Value of flu-vaccine alternatives is questioned

Options: The shortage of shots has driven more people to herbal and homeopathic medicines, though scientists look askance at them.

Medicine & Science

October 18, 2004|By Michael Stroh | Michael Stroh,SUN STAFF

Looking for an alternative to the flu shot?

As vaccine stocks dwindle, there are hints that people are turning to herbal, homeopathic and other alternative remedies.

Oscillococcinum, an alternative flu remedy made by the Boiron Group of France, bolted to the top of Drugstore.com's sales chart soon after the vaccine shortage was announced, company officials say. Vitacost.com, an online vitamin and supplement retailer, briefly sold out of its oscillococcinum supply. "There was a big spike," says president Allen Josephs.

But a growing body of evidence calls into question claims that oscillococcinum and other well-known alternative medicines can block the influenza virus or blunt its effects. The same holds true of compounds aimed at the common cold.

Oscillococcinum (pronounced "o-sill-o-cox-see-num") is an example of medicines used in homeopathy, a 200-year-old therapeutic system that treats ailments with substances that produce similar symptoms.

Known as the "principle of similars," the philosophy "is extremely controversial," according to Dr. Adrian S. Dobs, director of the Johns Hopkins Center for Complementary and Alternative Medicine. One homeopathic allergy remedy, for example, is made from the red onion, the reasoning being that onions and allergens produce runny noses and watery eyes.

Oscillococcinum is derived from the heart and liver of the Muscovy duck, which are considered reservoirs of the influenza virus. But Andrew Vickers, a biostatistician at Memorial Sloan-Kettering Cancer Center in New York City, recently analyzed all placebo-controlled studies of oscillococcinum and found no evidence that it can prevent influenza infection.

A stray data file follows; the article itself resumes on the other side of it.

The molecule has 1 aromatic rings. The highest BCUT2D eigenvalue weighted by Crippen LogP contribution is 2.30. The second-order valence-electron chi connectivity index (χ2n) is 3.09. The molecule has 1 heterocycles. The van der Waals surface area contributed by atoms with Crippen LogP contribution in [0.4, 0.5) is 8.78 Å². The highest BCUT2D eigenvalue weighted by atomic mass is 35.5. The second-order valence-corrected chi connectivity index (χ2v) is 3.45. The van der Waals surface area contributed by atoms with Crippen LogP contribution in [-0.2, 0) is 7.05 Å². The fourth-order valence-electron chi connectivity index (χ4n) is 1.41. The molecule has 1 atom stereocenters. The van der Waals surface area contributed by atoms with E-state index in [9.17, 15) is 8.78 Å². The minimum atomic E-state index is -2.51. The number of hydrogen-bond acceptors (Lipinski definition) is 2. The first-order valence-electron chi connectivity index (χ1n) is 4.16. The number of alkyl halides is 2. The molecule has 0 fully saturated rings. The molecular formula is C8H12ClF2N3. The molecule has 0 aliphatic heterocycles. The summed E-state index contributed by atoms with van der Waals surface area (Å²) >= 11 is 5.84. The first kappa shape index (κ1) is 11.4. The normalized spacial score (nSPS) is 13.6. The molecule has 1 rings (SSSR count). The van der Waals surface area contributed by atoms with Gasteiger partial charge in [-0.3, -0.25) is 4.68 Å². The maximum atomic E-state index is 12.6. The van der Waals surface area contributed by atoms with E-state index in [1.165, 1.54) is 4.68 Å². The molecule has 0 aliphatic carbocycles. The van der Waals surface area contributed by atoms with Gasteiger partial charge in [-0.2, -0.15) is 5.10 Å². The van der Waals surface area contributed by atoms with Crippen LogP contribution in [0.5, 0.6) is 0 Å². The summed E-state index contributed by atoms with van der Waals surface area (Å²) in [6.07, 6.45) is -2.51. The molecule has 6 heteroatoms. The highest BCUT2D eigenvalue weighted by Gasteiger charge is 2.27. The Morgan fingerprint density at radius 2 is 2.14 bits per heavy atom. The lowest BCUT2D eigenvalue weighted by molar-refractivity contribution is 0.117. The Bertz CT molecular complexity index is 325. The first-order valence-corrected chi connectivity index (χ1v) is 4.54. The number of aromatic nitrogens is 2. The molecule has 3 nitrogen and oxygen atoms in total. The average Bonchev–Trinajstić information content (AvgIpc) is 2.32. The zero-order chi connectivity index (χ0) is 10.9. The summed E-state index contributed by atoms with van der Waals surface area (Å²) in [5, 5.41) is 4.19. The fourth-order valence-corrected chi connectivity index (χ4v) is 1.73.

"It certainly should not be taken in place of the flu vaccine," says Vickers.

Vickers did find that the compound slightly decreased the duration of the illness - by six hours. But even this modest effect seemed statistically suspect because of the small size of the studies he reviewed, he noted.

Another popular flu and cold therapy is echinacea, a North American wildflower first tapped as a curative by Native Americans.

But Dr. Ronald Turner, an infectious disease researcher at the University of Virginia, has just completed a major NIH-funded study of echinacea and found the herb has no impact on the cold virus. The results will be presented at an American Society for Microbiology conference this month. Turner says that research on other alternative cold and flu therapies - from zinc to vitamin C - are inconclusive at best.

The only proven alternatives to the scarce flu vaccine are antiviral drugs, says Dr. Trish Perl, a Johns Hopkins infectious disease specialist.

Four prescription antiviral medications are on the market: amantadine (Symmetrel), rimantadine (Flumadine), zanamivir (Relenza) and oseltamivir (Tamiflu). While they aren't as well known as some herbal nostrums, these antiviral drugs can prevent influenza in the short term and significantly shorten the duration of the disease if taken within 48 hours of infection. But they're not a perfect substitute for the vaccine, says Perl.

Symmetrel and Flumadine, oldest of the four antivirals, are only effective against type A influenza and have side effects that can include nervousness, anxiety, lightheadedness, nausea and diarrhea.

Tamiflu and Relenza are effective against both common virus types, influenza A and B. But the drugs aren't as effective as the vaccine, which is custom-tuned each year to provide the broadest protection, Perl said.

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